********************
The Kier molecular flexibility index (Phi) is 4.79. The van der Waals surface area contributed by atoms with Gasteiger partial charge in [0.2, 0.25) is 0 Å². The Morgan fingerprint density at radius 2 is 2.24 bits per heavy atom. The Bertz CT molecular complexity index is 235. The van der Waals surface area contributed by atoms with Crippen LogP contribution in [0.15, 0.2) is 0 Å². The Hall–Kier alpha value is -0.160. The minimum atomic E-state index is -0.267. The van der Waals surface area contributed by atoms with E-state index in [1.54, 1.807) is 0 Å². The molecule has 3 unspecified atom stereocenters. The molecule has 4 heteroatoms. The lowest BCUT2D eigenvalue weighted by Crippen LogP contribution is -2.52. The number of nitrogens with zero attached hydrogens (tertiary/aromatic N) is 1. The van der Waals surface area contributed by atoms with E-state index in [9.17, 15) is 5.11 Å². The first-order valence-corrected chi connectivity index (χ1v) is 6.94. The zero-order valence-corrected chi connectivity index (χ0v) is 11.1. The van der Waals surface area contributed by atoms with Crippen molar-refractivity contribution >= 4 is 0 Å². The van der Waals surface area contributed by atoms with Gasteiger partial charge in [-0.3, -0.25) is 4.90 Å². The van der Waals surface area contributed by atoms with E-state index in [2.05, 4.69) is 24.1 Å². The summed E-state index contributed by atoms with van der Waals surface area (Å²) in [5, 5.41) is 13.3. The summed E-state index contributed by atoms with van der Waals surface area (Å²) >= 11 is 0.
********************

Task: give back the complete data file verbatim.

The Kier molecular flexibility index (Phi) is 4.79. The van der Waals surface area contributed by atoms with Gasteiger partial charge in [0.2, 0.25) is 0 Å². The Morgan fingerprint density at radius 2 is 2.24 bits per heavy atom. The Bertz CT molecular complexity index is 235. The van der Waals surface area contributed by atoms with Crippen LogP contribution in [0.15, 0.2) is 0 Å². The Hall–Kier alpha value is -0.160. The minimum atomic E-state index is -0.267. The van der Waals surface area contributed by atoms with E-state index in [1.54, 1.807) is 0 Å². The molecule has 3 unspecified atom stereocenters. The molecule has 4 heteroatoms. The lowest BCUT2D eigenvalue weighted by Crippen LogP contribution is -2.52. The number of nitrogens with zero attached hydrogens (tertiary/aromatic N) is 1. The van der Waals surface area contributed by atoms with E-state index in [9.17, 15) is 5.11 Å². The first-order valence-corrected chi connectivity index (χ1v) is 6.94. The zero-order valence-corrected chi connectivity index (χ0v) is 11.1. The van der Waals surface area contributed by atoms with Crippen molar-refractivity contribution >= 4 is 0 Å². The van der Waals surface area contributed by atoms with Gasteiger partial charge in [-0.3, -0.25) is 4.90 Å². The van der Waals surface area contributed by atoms with E-state index in [2.05, 4.69) is 24.1 Å². The summed E-state index contributed by atoms with van der Waals surface area (Å²) in [5, 5.41) is 13.3. The summed E-state index contributed by atoms with van der Waals surface area (Å²) >= 11 is 0.